Rosario Lombardo

Rosario Lombardo,  April 13, 2013
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My Ph.D. Thesis ''Unconventional Computations and Genome Representations'' is the result of a research focused on two main investigation lines. The first research line traces its roots to natural computing while the second goes further and springs into the bioinformatic area of genomic investigations. Both fields have been receiving significantly increasing attention by the research community and in this Thesis they meet under the unconventional methodologies employed in the quest of novel knowledge. The dual nature of the inquiry is cast into the formal structure of the Thesis, organized in two main Parts of original research, coming after the introductory Part I, where two chapters of relevant background literature are briefly introduced. In particular, Chapter 1 starts from the natural computing area to provide an insight through mathematical glasses into the state-of-the-art approaches used in membrane computing and modeling. Specifically, the Metabolic P systems described here are central for the development in Part II of novel unconventional computation models within the general unconventional nature-inspired area of ''membrane computing''. Chapter 2 is meant to provide a general overview of the genomic area and, in particular, of some alignment-free comparison methods and informational indexes that, in this case, constitute just inspiring trends for the original research documented in the Thesis. Part II take up the first two original chapters. The Arithmetical Metabolic P systems are introduced in Chapter 3 where the Author will contribute a fresh method to deterministically compute discretization tables of mathematical functions, using the metabolic extension of the P systems in a proper mathematical setting. Remarkably it is possible to use such metabolic systems to model non-linear functions by using linear regulators. In Chapter 4 a novel membrane structure inspired by nature will be introduced, namely the multi-membranes, which has been finely matched with bio-physically convincing topological manifolds. Multi-membranes smoothly blend with a clear computational model defined upon a deterministic strategy of metabolic processes modeled through the theory of Metabolic P Systems. Multi-membranes result to be expressible with a declarative formalism, namely the pure graphs, allowing to design algorithms by visually drawing channels among membranes. Hence, computable functions can be naturally, and remarkably, described by means of pure geometrical forms, articulated at different distributed levels, without any single textual information. Both chapters are backed by powerful software applications able to keep-up with the developed theory and to support the user both in complex modeling of computed simulations and streamlined interactive visual programming. Part III shifts the attention towards newly-implemented original algorithms and data structures explicitly dealing with the elongation of DNA sequences starting from initial clusters of bases called seeds. In Chapter 5 the distinctive idea of a synthetic elongation process is introduced revealing to be fascinating and at the same time inspiring for many new ideas. Although not all the potential of the approach has been explored, the central result documented in this Thesis is a genome representation algorithm called ''Crescendo'' - and a dual inverse reconstruction algorithm - that exhibits the interesting property of ''noise amplification''. That is, inducing a minimal alteration in the genome, the difference between the Crescendo-representations of the original genome and the altered one is subject to a significant percentage increase. In Chapter 6, novel genome visualization methods are devised based on the Crescendo data structures, suggesting the usefulness in visually analyzing systemic properties of the genomes. In fact when genomes are turned from a plain nucleotide-sequence into complex multidimensional structures, an uncommon global vision can be obtained, providing unanticipated insights over the traditional methods based on sequence alignment and local similarities. Supplementary material and more information are available at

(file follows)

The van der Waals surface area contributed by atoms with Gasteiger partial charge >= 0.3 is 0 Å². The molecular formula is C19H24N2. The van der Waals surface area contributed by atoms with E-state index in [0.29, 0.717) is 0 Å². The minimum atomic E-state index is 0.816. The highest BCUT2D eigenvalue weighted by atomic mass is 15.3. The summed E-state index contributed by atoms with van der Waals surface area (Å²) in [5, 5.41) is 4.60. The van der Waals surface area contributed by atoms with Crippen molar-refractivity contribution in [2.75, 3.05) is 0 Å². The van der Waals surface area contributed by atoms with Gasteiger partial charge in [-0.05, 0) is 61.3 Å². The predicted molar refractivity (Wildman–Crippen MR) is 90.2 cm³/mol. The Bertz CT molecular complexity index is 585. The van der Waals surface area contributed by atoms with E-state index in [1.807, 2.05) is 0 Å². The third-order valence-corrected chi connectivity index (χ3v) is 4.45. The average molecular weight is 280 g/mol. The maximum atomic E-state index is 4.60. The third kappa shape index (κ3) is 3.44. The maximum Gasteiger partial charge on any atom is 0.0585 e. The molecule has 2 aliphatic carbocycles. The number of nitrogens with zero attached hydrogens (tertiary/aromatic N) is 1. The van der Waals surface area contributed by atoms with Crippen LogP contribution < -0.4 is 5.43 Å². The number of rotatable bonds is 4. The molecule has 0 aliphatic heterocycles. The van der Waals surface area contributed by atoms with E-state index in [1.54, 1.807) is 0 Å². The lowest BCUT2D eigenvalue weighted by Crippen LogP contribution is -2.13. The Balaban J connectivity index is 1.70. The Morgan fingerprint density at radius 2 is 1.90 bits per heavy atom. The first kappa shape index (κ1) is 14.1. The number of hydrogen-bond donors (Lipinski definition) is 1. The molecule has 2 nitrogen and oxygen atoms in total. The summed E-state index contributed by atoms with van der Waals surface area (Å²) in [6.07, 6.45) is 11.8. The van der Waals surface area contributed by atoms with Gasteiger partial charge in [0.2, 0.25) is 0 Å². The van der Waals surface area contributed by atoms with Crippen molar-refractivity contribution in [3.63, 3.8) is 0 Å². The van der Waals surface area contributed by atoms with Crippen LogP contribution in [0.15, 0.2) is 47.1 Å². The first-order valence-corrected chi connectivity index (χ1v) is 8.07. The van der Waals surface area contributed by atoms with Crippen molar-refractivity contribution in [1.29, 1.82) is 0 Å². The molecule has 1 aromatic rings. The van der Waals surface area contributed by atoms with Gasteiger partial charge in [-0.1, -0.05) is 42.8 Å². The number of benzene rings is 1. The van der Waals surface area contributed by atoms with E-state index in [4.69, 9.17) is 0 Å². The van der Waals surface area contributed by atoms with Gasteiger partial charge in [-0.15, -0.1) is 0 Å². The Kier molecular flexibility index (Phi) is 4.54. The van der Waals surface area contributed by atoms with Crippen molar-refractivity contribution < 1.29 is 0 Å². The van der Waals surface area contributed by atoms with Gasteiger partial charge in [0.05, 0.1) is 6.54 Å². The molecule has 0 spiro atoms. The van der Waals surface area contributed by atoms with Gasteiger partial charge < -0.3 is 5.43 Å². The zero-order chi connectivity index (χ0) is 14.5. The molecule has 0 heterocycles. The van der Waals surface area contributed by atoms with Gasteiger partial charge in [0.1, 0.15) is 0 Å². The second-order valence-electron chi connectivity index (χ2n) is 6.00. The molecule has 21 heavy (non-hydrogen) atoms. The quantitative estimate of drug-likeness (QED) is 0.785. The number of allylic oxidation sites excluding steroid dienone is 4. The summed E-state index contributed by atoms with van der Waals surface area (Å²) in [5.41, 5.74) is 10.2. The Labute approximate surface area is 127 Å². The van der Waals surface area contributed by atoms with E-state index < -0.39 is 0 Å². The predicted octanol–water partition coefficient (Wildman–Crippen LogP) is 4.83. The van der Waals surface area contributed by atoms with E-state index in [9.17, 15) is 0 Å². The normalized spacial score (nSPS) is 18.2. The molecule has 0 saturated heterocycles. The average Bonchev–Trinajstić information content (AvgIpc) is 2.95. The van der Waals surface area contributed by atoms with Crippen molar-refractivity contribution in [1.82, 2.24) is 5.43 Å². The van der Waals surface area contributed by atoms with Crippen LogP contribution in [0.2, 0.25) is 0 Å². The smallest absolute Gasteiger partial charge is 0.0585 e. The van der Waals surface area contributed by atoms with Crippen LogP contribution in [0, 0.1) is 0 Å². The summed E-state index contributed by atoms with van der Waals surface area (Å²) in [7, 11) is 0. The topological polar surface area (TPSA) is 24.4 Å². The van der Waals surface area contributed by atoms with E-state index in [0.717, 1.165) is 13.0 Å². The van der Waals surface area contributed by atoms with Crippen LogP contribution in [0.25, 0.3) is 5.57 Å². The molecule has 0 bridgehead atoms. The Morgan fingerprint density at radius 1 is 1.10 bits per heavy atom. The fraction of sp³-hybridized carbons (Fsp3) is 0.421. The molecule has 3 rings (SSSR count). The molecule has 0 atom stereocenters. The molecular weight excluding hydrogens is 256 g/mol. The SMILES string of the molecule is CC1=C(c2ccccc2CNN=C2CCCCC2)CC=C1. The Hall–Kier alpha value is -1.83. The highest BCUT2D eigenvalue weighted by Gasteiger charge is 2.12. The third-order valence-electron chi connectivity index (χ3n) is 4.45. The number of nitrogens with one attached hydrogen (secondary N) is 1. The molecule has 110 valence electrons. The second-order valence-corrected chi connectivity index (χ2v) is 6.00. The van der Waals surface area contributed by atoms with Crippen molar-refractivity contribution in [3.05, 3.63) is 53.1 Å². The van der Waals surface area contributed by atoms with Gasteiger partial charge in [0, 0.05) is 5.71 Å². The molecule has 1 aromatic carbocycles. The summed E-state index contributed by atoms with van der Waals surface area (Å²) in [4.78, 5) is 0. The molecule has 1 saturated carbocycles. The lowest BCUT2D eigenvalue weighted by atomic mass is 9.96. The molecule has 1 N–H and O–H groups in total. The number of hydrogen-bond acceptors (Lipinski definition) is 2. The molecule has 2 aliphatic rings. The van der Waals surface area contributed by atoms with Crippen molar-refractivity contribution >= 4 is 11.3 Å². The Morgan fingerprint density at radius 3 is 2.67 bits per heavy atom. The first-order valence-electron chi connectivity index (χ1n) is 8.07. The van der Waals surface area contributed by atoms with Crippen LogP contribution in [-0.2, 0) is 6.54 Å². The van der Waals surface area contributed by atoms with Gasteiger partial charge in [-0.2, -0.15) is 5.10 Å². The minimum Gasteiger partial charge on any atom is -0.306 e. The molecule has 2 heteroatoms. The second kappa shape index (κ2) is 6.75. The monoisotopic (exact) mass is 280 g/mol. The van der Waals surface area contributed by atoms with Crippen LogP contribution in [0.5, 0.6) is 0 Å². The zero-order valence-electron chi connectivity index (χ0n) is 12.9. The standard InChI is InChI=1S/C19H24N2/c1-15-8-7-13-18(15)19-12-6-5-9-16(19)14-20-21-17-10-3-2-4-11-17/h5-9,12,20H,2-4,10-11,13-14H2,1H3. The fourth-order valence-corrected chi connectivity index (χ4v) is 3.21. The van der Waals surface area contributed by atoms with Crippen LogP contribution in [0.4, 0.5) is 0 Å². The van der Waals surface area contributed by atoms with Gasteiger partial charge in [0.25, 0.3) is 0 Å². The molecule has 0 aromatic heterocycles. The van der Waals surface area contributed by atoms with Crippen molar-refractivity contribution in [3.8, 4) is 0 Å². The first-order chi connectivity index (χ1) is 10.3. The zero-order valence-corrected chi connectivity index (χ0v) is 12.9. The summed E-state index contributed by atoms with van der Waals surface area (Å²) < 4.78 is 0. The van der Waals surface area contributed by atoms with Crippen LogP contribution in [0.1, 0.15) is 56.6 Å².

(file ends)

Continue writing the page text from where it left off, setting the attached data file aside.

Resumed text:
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Research groups

Bioinformatics and Natural Computing
Algorithmic analysis of biological processes.